In highest-level Moscow visit since annexation, Russian PM arrives in Crimea
Russian Prime Minister Dmitry Medvedev traveled to Crimea on Monday, the highest-level visit from Moscow since Russia annexed the Black Sea peninsula this month.
The premier, accompanied by a Russian government delegation, tweeted that he was in the region’s capital, Simferopol, for talks on social and economic development.
News of the visit came as a Ukraine Security Service source in Kiev told CNN that Russian troops were repositioning some forces massed along Ukraine’s eastern border farther north, and as Russian media reported that one Russian infantry battalion was being moved from the border area to its base deeper into Russia. Moscow has said its troops are carrying out snap military exercises in the region.
“As a result of entering Russia, not a single citizen of Crimea should lose anything — they need only to benefit from it,” Medvedev said in a news conference carried by Russian state television. “Citizens need to understand that they’re citizens of a powerful country.”
The premier met with local Crimean officials, including its prime minister, the speaker of the regional parliament and mayor of Sevastopol, among others.
He said Crimean state salaries and pensions should be raised to Russian levels, as should the pay for military personnel, while compulsory social insurance would be introduced to the region next year.
Crimeans voted to secede from Ukraine and join Russia in a March 16 referendum dismissed as a sham by Western governments, which say it violated Ukraine’s constitution and was held only after pro-Russian forces had seized control of the Black Sea peninsula.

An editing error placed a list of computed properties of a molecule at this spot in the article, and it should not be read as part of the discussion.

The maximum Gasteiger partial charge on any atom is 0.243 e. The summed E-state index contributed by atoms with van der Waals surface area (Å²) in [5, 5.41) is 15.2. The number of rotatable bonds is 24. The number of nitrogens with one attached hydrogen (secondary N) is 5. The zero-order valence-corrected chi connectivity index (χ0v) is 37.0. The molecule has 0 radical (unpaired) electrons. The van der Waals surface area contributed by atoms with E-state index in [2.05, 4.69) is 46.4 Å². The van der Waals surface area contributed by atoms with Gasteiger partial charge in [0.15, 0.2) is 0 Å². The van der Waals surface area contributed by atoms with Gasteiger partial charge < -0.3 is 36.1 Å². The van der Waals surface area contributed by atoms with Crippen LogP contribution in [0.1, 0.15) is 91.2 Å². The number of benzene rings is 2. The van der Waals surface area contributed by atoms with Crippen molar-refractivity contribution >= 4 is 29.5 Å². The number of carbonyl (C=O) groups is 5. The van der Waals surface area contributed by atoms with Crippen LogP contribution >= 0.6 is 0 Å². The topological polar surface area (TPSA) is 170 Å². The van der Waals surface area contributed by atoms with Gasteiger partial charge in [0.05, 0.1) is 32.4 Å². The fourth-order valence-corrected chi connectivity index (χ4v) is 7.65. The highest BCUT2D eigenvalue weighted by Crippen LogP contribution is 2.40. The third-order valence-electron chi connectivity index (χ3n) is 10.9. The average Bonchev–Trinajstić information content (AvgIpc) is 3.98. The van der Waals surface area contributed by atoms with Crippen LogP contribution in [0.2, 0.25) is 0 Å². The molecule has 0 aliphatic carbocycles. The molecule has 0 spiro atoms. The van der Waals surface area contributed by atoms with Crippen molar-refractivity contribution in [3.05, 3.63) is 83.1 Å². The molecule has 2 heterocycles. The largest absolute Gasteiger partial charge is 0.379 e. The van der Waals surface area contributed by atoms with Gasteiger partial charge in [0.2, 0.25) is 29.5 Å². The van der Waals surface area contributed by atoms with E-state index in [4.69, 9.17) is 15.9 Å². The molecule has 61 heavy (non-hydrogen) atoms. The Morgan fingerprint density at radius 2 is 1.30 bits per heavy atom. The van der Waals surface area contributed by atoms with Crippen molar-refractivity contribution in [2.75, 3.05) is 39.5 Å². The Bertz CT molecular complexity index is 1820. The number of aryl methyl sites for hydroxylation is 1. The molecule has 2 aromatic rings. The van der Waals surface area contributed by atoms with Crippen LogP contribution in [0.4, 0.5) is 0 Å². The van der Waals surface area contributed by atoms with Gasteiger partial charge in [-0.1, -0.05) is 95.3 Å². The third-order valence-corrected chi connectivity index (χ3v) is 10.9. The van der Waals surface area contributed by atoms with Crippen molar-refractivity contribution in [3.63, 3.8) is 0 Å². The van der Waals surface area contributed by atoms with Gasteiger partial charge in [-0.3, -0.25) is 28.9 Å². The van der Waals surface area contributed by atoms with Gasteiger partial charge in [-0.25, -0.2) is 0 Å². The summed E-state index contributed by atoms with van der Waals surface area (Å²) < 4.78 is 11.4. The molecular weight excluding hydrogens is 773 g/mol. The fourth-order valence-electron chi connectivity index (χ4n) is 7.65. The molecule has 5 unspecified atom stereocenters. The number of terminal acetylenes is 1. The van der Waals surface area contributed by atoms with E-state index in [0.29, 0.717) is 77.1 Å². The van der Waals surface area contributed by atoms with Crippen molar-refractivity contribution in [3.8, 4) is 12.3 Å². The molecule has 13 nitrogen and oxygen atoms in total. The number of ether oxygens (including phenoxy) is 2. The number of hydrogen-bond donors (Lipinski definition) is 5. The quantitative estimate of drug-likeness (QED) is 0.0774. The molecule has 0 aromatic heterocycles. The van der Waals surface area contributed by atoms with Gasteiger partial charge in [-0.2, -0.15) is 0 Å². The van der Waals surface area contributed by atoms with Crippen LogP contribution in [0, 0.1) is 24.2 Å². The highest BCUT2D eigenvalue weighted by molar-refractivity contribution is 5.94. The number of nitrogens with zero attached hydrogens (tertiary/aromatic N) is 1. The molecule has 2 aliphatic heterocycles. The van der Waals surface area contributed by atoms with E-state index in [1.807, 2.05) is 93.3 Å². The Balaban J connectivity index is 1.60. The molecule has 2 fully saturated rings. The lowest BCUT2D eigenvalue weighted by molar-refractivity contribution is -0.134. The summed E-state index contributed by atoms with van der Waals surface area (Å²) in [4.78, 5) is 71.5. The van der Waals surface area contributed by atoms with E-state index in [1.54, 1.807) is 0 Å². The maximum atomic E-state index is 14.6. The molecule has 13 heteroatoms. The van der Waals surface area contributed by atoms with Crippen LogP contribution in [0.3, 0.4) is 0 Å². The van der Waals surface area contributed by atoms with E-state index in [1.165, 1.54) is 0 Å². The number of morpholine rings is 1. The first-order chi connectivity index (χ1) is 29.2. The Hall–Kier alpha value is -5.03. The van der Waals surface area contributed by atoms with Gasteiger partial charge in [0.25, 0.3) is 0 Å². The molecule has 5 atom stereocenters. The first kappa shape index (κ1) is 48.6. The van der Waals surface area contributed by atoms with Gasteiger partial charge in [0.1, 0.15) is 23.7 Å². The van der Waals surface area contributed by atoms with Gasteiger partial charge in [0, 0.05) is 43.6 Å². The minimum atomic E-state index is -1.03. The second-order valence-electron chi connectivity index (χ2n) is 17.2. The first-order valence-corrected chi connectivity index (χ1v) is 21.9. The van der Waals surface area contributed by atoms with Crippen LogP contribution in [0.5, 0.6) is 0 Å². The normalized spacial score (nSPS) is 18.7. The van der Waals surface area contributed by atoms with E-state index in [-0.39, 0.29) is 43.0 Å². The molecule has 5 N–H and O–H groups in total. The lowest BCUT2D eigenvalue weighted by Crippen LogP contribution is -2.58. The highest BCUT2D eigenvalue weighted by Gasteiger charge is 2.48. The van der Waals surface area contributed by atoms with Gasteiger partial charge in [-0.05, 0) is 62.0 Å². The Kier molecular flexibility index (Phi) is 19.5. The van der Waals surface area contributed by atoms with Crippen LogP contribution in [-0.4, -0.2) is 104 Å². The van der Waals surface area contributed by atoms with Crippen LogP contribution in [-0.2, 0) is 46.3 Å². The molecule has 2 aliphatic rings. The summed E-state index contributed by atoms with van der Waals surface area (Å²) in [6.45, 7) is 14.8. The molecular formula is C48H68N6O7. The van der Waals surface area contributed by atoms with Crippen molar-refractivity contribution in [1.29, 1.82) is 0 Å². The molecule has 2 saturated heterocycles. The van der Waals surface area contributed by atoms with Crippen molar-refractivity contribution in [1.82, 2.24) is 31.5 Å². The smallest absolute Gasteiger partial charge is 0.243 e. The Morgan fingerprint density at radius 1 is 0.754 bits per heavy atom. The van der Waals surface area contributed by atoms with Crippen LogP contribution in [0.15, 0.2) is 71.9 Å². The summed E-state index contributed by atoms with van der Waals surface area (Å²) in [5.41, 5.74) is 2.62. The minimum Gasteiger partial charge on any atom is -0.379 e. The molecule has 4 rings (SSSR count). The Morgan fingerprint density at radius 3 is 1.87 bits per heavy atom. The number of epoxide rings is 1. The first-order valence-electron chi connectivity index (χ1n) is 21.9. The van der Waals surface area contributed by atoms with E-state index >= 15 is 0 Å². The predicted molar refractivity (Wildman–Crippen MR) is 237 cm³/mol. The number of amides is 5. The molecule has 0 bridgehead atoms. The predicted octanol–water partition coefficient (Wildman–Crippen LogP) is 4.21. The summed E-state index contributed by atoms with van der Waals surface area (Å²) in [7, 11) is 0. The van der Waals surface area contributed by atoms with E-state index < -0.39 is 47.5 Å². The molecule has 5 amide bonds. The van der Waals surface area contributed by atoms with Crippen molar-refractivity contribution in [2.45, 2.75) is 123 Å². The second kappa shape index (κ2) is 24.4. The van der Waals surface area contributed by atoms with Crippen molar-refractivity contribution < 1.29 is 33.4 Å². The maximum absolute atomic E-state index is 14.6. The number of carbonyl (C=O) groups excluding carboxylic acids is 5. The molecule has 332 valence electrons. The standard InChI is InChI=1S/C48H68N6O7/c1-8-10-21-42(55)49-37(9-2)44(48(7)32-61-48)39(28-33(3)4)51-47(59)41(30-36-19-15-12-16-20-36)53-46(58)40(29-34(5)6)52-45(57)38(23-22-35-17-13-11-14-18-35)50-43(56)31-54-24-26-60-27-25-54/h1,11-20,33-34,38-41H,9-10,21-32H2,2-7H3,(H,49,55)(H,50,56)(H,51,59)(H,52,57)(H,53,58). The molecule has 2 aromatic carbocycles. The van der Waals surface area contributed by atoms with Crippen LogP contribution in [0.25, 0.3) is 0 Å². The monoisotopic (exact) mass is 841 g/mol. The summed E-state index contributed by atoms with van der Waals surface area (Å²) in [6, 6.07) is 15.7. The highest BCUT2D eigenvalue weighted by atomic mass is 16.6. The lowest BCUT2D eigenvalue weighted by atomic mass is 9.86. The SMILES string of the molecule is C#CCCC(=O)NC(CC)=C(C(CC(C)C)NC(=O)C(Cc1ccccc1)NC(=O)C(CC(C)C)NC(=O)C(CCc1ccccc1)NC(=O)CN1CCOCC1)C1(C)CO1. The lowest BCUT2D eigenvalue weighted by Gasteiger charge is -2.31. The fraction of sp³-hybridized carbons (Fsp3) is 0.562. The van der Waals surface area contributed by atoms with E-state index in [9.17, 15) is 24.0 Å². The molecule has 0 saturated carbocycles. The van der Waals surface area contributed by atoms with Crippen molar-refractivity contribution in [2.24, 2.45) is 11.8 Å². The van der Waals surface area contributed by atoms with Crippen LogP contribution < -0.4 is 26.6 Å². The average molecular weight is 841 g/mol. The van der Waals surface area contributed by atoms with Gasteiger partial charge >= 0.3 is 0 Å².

Unveiling a list of measures for the region, Medvedev also said Moscow would make Crimea a special economic zone.
Tax breaks may also be offered to companies, he added, calling for mortgage programs to be introduced to the region and for a review of water supply projects.
Crimea was integrated into Ukraine’s mainland economy and infrastructure — 90% of its water, 80% of its electricity and roughly 65% of its gas have come from the rest of the country.
The absorption of Crimea and its 2 million residents creates an added financial burden on Russia, which is struggling with slow growth and facing Western sanctions over its move.
“The water system is old. … We’ll need to make sure that citizens of Crimea are provided with the fresh water,” Medvedev said. “There are a few projects. We’ll need to consider them and choose the most suitable.”
With agriculture one of the region’s main economic gainers, Medvedev said Crimea would be included in a Russian support program for the sector and would soon receive around 80 harvesters. Local wines, which he said were popular across Russia, would also receive special attention.
After visiting a local school and children’s hospital in the morning, Medvedev added that Crimea needed modern medical equipment and reforms in education. He offered to establish a new federal university.